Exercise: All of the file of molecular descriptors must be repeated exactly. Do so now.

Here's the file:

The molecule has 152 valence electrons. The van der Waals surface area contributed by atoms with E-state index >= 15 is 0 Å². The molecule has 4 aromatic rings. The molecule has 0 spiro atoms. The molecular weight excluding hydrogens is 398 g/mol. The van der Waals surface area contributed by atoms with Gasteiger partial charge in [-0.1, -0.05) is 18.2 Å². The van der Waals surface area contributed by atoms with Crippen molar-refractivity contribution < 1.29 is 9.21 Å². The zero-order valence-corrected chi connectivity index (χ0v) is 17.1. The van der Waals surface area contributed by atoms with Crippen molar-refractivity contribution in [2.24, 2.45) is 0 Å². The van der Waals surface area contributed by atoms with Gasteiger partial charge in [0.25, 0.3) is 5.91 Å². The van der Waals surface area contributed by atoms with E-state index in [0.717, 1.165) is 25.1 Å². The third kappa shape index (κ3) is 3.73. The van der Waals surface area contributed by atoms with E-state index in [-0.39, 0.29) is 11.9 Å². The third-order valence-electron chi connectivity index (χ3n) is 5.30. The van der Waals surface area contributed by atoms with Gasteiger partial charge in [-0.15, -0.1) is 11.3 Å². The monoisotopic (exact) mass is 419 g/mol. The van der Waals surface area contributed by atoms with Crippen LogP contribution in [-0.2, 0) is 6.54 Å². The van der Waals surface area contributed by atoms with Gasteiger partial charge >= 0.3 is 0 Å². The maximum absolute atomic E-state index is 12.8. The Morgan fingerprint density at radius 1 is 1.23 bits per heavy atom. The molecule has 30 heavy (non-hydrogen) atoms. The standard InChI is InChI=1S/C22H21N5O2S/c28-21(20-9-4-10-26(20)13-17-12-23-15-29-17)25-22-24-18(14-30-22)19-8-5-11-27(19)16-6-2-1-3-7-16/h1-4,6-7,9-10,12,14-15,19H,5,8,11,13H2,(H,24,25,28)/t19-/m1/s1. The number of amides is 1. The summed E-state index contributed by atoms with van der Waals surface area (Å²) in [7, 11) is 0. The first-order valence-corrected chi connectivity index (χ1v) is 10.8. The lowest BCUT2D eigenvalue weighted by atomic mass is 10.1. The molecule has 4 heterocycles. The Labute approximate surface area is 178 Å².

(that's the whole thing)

The molecule has 152 valence electrons. The van der Waals surface area contributed by atoms with E-state index >= 15 is 0 Å². The molecule has 4 aromatic rings. The molecule has 0 spiro atoms. The molecular weight excluding hydrogens is 398 g/mol. The van der Waals surface area contributed by atoms with Gasteiger partial charge in [-0.1, -0.05) is 18.2 Å². The van der Waals surface area contributed by atoms with Crippen molar-refractivity contribution < 1.29 is 9.21 Å². The zero-order valence-corrected chi connectivity index (χ0v) is 17.1. The van der Waals surface area contributed by atoms with Crippen molar-refractivity contribution in [2.24, 2.45) is 0 Å². The van der Waals surface area contributed by atoms with Gasteiger partial charge in [0.25, 0.3) is 5.91 Å². The van der Waals surface area contributed by atoms with E-state index in [0.717, 1.165) is 25.1 Å². The third kappa shape index (κ3) is 3.73. The van der Waals surface area contributed by atoms with E-state index in [-0.39, 0.29) is 11.9 Å². The third-order valence-electron chi connectivity index (χ3n) is 5.30. The van der Waals surface area contributed by atoms with Gasteiger partial charge in [-0.15, -0.1) is 11.3 Å². The monoisotopic (exact) mass is 419 g/mol. The van der Waals surface area contributed by atoms with Crippen LogP contribution in [-0.2, 0) is 6.54 Å². The van der Waals surface area contributed by atoms with Gasteiger partial charge >= 0.3 is 0 Å². The maximum absolute atomic E-state index is 12.8. The Morgan fingerprint density at radius 1 is 1.23 bits per heavy atom. The molecule has 30 heavy (non-hydrogen) atoms. The standard InChI is InChI=1S/C22H21N5O2S/c28-21(20-9-4-10-26(20)13-17-12-23-15-29-17)25-22-24-18(14-30-22)19-8-5-11-27(19)16-6-2-1-3-7-16/h1-4,6-7,9-10,12,14-15,19H,5,8,11,13H2,(H,24,25,28)/t19-/m1/s1. The number of amides is 1. The summed E-state index contributed by atoms with van der Waals surface area (Å²) in [7, 11) is 0. The first-order valence-corrected chi connectivity index (χ1v) is 10.8. The lowest BCUT2D eigenvalue weighted by atomic mass is 10.1. The molecule has 4 heterocycles. The Labute approximate surface area is 178 Å².